Washington State senator Adam Kline, a 64-year-old Democrat with a tidy silver beard, may seem like the perfect legislator to represent the diverse 37th District, which stretches from just south of Capitol Hill, through Rainier Beach, down to Renton. The 12-year incumbent is chair of the senate's powerful Judiciary Committee, which oversees criminal law. He's active in his district Democratic Party organization, returns calls quickly, and champions a progressive agenda. His quarterly newsletters show a warmth and charisma foreign to most Olympia dispatches: "I love to write these newsletters—it's the second best part of this job," he gushes in the current issue. "The first is hearing back from you."
But there's a problem: Although writing his newsletter and hearing from constituents are his favorite parts of the job, when it comes to job number one—passing legislation—Kline is less successful.
In 2007 and 2008, Kline introduced 75 bills. Only seven passed. Most did little of substance—patching a loophole, amending a travel-reimbursement provision, clarifying a definition, or making other tweaks to the law. Meanwhile, Kline's more ambitious bills have died. For example, last year, Kline failed to pass an uncontroversial bill that would have raised the threshold at which small-time property crimes are considered felonies, saving the state money and offering offenders more recovery services.
"He is considered a very ineffective legislator," says one former legislator who watches state politics closely. Kline's notoriously bad temper has alienated fellow Democrats and renders him incapable of striking deals with conservatives around the state, the former legislator says. (Kline reportedly blew up at state senator Margarita Prentice at the annual Democratic caucus a couple of years ago.)
According to several current legislators and nonprofit leaders who have worked with Kline on legislation, his committee meetings routinely disintegrate into chaos, with senators talking and sometimes yelling over one another. Routinely, they say, Kline holds hearings on bills without first notifying stakeholders.
Over the last several sessions, Kline has pushed two criminal-justice reform measures, both closely watched by legal-services nonprofits, to no avail. One would have amended the three-strikes-you're-out law to remove nonviolent robberies from counting toward lifetime convictions.
"This is the sixth or seventh time I have introduced the bill... and never gotten [the bill] to a floor vote," Kline says matter-of-factly. Meanwhile, an overdose-prevention bill, which would provide amnesty from prosecution for people who call medics for a fatally overdosed person, has died in Kline's own committee four years in a row. This session, which began January 12, another legislator is expected to introduce the bill instead.
"It is a good idea have people other than me do this because I'm seen by some folks as a little too progressive," Kline says. Some bills pass easily, he says. "Then there are bills that the legislature pushes because, at some point in the future, we want to see them happen. But they may not happen while I am in the senate, or even when I'm still alive."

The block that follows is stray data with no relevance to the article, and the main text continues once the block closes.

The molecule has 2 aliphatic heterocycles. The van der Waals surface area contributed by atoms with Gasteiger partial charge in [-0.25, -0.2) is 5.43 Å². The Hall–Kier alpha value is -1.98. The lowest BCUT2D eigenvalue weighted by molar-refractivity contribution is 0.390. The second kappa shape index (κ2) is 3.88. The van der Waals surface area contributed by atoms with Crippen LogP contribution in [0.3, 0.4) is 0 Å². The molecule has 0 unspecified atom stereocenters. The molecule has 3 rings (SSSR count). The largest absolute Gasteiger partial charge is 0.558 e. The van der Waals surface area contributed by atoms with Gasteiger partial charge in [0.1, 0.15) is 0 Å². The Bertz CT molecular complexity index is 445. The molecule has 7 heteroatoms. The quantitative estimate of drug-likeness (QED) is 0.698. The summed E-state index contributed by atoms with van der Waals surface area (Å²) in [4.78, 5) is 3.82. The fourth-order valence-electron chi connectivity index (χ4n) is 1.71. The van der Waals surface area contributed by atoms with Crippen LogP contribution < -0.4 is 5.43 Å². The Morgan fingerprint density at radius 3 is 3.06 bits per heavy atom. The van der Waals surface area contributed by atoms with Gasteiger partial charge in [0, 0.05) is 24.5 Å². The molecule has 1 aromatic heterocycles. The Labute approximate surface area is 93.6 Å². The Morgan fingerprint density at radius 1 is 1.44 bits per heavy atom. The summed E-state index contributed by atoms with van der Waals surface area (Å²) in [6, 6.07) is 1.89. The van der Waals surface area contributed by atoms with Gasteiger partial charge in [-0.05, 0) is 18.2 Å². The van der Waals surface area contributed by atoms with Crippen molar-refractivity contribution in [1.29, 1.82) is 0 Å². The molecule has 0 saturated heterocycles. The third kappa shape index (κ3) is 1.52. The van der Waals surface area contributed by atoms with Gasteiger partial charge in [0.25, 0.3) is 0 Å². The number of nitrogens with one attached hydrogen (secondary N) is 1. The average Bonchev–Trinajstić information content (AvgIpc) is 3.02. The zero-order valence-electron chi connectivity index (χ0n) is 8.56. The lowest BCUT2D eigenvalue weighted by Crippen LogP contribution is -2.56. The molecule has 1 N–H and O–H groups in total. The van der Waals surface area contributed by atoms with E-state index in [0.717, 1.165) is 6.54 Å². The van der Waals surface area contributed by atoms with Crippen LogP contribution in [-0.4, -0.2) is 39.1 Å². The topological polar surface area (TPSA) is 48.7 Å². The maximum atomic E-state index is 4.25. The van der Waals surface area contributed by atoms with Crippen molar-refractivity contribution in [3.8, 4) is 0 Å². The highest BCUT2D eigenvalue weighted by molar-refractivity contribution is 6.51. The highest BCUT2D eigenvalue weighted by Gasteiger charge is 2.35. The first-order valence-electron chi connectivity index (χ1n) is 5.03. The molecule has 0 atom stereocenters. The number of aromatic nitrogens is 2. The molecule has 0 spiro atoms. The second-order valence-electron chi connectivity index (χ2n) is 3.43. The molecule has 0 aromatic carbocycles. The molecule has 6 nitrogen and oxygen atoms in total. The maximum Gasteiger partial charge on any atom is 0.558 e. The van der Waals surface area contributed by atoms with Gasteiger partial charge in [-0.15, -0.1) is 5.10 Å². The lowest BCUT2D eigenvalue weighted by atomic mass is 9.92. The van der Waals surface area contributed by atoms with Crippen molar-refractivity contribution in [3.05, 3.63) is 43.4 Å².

Kline blames a timid legislature and his liberal Seattle roots for bridling his controversial bills. "There is a reputation that you bring here, and it takes years to overcome. I have been working on it, doing outreach and shaking hands, and I think I'm making a lot of progress."
But that isn't stopping other Seattle senators. Ed Murray, a second-year state senator and former member of the state house (D-43), has passed 10 bills (of 53 introduced) in the last two years, including one creating a state domestic-partner registry.
I asked Kline to cite some of his recent accomplishments. "Oh, boy. You're catching me kind of flat-footed here," he said.
Christie Hedman, executive director of the Washington Defender Association, defends Kline, saying he "has been a very strong and passionate advocate for what are oftentimes politically unpopular causes, especially those relating to poor people in the criminal-justice system." She cites two successful bills passed in 2005—including a bill to help get DUI offenders into treatment—that Kline sponsored.
When pressed for examples of his greatest work, Kline points to two pieces of bad legislation he blocked. Both were in 2002. One would have expanded wiretapping; a second, he says, would have classified some political activity as terrorism.
But passing good legislation four years ago and blocking bad legislation seven years ago is a weak record for a senator in one of the key districts that should be driving the state's progressive agenda. This year, Kline says he plans to reintroduce many of the same bills that failed last year. But unless he changes his strategy—involving stakeholders, effectively managing meetings, and not blaming his liberal district for his own shortcomings— Kline may be doomed to squander two more years in the senate.